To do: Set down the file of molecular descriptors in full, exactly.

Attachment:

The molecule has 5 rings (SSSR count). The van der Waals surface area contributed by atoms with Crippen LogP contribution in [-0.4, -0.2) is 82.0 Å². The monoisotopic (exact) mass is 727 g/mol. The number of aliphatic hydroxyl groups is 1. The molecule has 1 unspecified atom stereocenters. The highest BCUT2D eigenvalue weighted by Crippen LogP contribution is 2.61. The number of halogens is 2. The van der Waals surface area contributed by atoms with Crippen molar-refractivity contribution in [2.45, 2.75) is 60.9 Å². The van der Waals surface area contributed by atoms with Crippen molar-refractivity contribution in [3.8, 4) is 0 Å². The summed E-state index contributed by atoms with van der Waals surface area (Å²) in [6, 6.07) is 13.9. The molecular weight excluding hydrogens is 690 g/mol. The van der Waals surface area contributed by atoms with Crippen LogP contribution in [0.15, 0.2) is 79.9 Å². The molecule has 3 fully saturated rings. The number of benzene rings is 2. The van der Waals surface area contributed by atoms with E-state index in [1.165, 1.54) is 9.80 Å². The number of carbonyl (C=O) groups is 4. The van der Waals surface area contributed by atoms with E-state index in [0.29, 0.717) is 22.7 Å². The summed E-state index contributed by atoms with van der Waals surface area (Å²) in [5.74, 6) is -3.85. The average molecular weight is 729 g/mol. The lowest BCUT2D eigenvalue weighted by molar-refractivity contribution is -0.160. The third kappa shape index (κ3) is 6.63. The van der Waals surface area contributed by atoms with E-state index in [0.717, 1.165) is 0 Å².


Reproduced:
The molecule has 5 rings (SSSR count). The van der Waals surface area contributed by atoms with Crippen LogP contribution in [-0.4, -0.2) is 82.0 Å². The monoisotopic (exact) mass is 727 g/mol. The number of aliphatic hydroxyl groups is 1. The molecule has 1 unspecified atom stereocenters. The highest BCUT2D eigenvalue weighted by Crippen LogP contribution is 2.61. The number of halogens is 2. The van der Waals surface area contributed by atoms with Crippen molar-refractivity contribution in [2.45, 2.75) is 60.9 Å². The van der Waals surface area contributed by atoms with Crippen molar-refractivity contribution in [3.8, 4) is 0 Å². The summed E-state index contributed by atoms with van der Waals surface area (Å²) in [6, 6.07) is 13.9. The molecular weight excluding hydrogens is 690 g/mol. The van der Waals surface area contributed by atoms with Crippen LogP contribution in [0.15, 0.2) is 79.9 Å². The molecule has 3 fully saturated rings. The number of benzene rings is 2. The van der Waals surface area contributed by atoms with E-state index in [1.165, 1.54) is 9.80 Å². The number of carbonyl (C=O) groups is 4. The van der Waals surface area contributed by atoms with E-state index in [0.29, 0.717) is 22.7 Å². The summed E-state index contributed by atoms with van der Waals surface area (Å²) in [5.74, 6) is -3.85. The average molecular weight is 729 g/mol. The lowest BCUT2D eigenvalue weighted by molar-refractivity contribution is -0.160. The third kappa shape index (κ3) is 6.63. The van der Waals surface area contributed by atoms with E-state index in [0.717, 1.165) is 0 Å².